Absent any data just yet, the best morning-after reports on Tuesday’s presidential debate in Ohio can do is share impressions. Here’s mine.
The 12 Democratic presidential candidates on stage provided an impressively diverse, attractive and articulate field, once again a great ‘look’ for their party, in stark comparison to the GOP leadership. I kept thinking that any Democratic president could craft a damn good cabinet out of this group.
None of them set the debate ablaze last night. But there were no dumpster fires either, no gaffe’s or major blunders. The overall level of civility was good. Everyone was respectful this time. I hope Trump-fatigued voters compare, subconciously at least, these Democrats to Trump’s sour spirit, incessant whining and growing desperation.
Front-runners Warren and Biden had solid performances. Both showed they can handle the heat without bristling. They made their cases well enough, with an edge to Warren, who radiates a sense of earned confidence — she always does her homework. Biden handled the Ukrainegate questions adequately, which may be all he can do in the short time allotted in that debate format. Sen. Sanders, who is running a close third in many polls, appeared healthy, energetic and focused.
Warren and Sanders still have to make the sale on Medicare for All. Warren kept insisting that her plan would provide lower overall costs to consumers, when she was asked about whether or not it would be financed by higher taxes on the middle class. I don’t doubt that she is right. But a little more clarity, explaining the lowered “costs” to consumers, in light of insurance premiums and out of pocket expenses wouldn’t hurt.
The same goes for the timetable for securing Medicare for All. No telling how many voters think Warren and Sanders are advocating a sudden end for the private health insurance industry and the jobs of its millions of employees, when in reality, they are advocating a more gradual transition. It’s hard to do this in sound bites, but she and Sanders have to figure out a way to make it more clear than has thus far been the case.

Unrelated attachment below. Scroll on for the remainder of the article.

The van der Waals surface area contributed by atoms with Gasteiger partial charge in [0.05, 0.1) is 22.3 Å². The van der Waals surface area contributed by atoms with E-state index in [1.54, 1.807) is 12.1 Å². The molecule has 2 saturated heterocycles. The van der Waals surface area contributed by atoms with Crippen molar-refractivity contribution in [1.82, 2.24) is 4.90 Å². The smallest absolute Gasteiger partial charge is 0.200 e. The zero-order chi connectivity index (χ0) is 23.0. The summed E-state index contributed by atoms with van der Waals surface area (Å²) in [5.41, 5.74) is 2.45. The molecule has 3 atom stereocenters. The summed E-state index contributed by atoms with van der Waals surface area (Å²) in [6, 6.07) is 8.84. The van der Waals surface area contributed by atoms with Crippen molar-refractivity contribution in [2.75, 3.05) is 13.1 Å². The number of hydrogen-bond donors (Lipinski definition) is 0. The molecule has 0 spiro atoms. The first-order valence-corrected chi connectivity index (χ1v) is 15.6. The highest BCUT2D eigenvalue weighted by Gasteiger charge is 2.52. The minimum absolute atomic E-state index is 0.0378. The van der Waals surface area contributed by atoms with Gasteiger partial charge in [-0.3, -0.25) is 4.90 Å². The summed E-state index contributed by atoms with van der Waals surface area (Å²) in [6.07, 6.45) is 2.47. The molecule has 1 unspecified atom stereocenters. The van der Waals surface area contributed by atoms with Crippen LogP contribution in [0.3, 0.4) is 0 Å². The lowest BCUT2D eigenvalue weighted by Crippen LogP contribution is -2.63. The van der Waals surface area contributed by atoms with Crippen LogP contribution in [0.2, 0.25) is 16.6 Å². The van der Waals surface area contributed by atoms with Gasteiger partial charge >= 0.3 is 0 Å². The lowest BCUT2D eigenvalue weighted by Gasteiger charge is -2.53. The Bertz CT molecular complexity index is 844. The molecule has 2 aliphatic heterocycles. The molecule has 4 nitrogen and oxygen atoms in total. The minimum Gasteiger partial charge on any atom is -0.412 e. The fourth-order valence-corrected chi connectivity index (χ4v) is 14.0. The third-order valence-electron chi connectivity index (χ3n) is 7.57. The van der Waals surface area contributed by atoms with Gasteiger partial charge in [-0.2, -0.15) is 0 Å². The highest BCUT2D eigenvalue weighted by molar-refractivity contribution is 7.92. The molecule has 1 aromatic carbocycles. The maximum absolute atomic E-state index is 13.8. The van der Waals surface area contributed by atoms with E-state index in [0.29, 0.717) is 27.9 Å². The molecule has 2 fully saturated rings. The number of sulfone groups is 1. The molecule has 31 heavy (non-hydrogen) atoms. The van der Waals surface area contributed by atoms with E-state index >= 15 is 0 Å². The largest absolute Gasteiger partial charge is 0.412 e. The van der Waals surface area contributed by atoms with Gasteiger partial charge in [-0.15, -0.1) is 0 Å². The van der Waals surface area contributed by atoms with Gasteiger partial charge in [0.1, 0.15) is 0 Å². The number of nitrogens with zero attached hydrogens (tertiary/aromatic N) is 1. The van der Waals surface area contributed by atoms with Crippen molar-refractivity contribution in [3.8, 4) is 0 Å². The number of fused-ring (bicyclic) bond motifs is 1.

More than any of the others, however, Klobuchar helped herself, and she may get a small bump in the polls. Her “The difference between a plan and a pipe dream” zinger targeting Warren was the sharpest cut of the evening. But Klobuchar was also lucid and compelling in her other remarks. If Biden sinks, it’s not hard to envision her winning a healthy portion of his centrist/moderate supporters.
Buttigieg and Harris also performed well. Both are adept at criticizing opponents and analyzing policies. But I wish Harris would roll out an overall vision statement, instead of just phrases hinting at it here and there. Ditto for Julian Castro. Really, all of the candidates could do better in terms of sharing an inclusive vision for America, and particularly the Rust Belt, where the 2020 outcome will likely be decided.
Tulsi Gabbard and Beto O’Rourke came across as serious, thoughtful and likeable candidates. A little seasoning could make them both formidable in future campaigns. Steyer was surprisingly tough on curbing corporate power, but it’s hard to see what he adds to the field that isn’t already there. Yang provided some interesting insights about automation, prompting a good discussion that added some weight to the debate. But getting more polling traction in such a large field is a tough challenge for all of the second-tier candidates.
Sharp and alert, Cory Booker may have scored some points with his positive appeal for civility and Democratic unity. He looks increasingly like a front-runner for the veep slot on the Democratic ticket.
Of course an upset win in Iowa or New Hampshire by any of the candidates would more than offset fading impressions from these debates.
The Democratic presidential candidate field is expected to narrow for the November debate, as the requirements get tougher. For now, Democrats can be proud of the choices their party offered in Ohio last night.